MIT researchers repurpose cancer compound to treat PKD

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Autosomal dominant polycystic kidney disease affects more than 12 million people globally

Researchers at the Massachusetts Institute of Technology (MIT) and Yale University School of Medicine have repurposed a compound originally developed to treat cancer for polycystic kidney disease (PKD) treatment.

PKD is an inherited disorder that causes clusters of cysts to develop within the kidney, causing them to progressively enlarge and lose function.

The most common form of PKD is autosomal dominant PKD (ADPKD), which affects more than 12 million people globally and can lead to patient dialysis or a kidney transplant by their 60s.

Using two different mouse models of the disease, researchers found that the drug successfully reduced kidney cysts without causing any harm to health cells in the kidney.

Tumour cells tend to live under oxidative stress due to their abnormal metabolism and when treated with the 11beta compounds, which work to disrupt the mitochondria’s ability to generate ATP molecules, additional disruption helps to kill the cells.

A study published in 2011 reported that 11beta compound treatment suppressed the growth of prostate tumours implanted in mice.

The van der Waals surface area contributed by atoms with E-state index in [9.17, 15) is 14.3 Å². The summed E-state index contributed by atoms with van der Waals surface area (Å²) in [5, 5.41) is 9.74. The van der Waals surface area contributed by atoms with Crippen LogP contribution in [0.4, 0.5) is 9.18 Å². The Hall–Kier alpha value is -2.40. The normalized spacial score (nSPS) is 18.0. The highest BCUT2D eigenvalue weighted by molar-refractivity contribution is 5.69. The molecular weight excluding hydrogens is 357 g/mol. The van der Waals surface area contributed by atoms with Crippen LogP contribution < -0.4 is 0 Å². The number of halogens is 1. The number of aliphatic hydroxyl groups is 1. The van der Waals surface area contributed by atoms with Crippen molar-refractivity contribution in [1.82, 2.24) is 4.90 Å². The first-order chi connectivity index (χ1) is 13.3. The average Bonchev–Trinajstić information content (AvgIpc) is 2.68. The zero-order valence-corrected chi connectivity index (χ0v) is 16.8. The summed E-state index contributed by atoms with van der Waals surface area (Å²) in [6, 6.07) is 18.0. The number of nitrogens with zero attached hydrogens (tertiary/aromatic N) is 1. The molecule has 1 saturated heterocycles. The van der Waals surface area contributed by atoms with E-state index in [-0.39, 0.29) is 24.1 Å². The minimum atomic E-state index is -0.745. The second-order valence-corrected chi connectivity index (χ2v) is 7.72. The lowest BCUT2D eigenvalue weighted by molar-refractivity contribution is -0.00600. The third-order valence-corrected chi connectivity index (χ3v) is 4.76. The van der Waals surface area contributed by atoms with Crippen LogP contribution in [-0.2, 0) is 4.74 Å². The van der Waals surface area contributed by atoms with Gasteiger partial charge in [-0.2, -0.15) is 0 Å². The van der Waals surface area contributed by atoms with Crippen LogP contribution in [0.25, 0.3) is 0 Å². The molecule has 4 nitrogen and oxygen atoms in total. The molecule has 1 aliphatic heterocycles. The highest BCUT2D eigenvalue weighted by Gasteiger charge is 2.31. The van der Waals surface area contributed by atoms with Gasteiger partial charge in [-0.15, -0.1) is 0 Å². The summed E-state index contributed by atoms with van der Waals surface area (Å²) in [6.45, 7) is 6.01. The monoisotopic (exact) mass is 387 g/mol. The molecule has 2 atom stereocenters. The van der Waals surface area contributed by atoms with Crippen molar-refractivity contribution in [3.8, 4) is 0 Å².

Similar research in ADPKD suggested that kidney cyst cells could also experience this state of oxidative stress due to an abnormal metabolism that resembles cancer cells.

After testing in mice, researchers found that 11beta-dichloro dramatically improved kidney function and reduced the size of cysts.

Furthermore, researchers also synthesised 11beta-dipropyl, which could potentially be safer to use in humans as it does not include any direct DNA-damaging abilities, and found that it was as effective as 11beta-dichloro in an early-onset model of PKD.

Bogdan Fedeles, research scientist and programme manager, MIT’s Center for Environmental Health Sciences, said: “We really believe this has potential to impact the field and provide a different treatment paradigm for this important disease.”

Researchers aim to run further tests on 11beta-dipropyl, while finding ways to develop it on a large scale and will also explore related compounds that could be good drug candidates for PKD.

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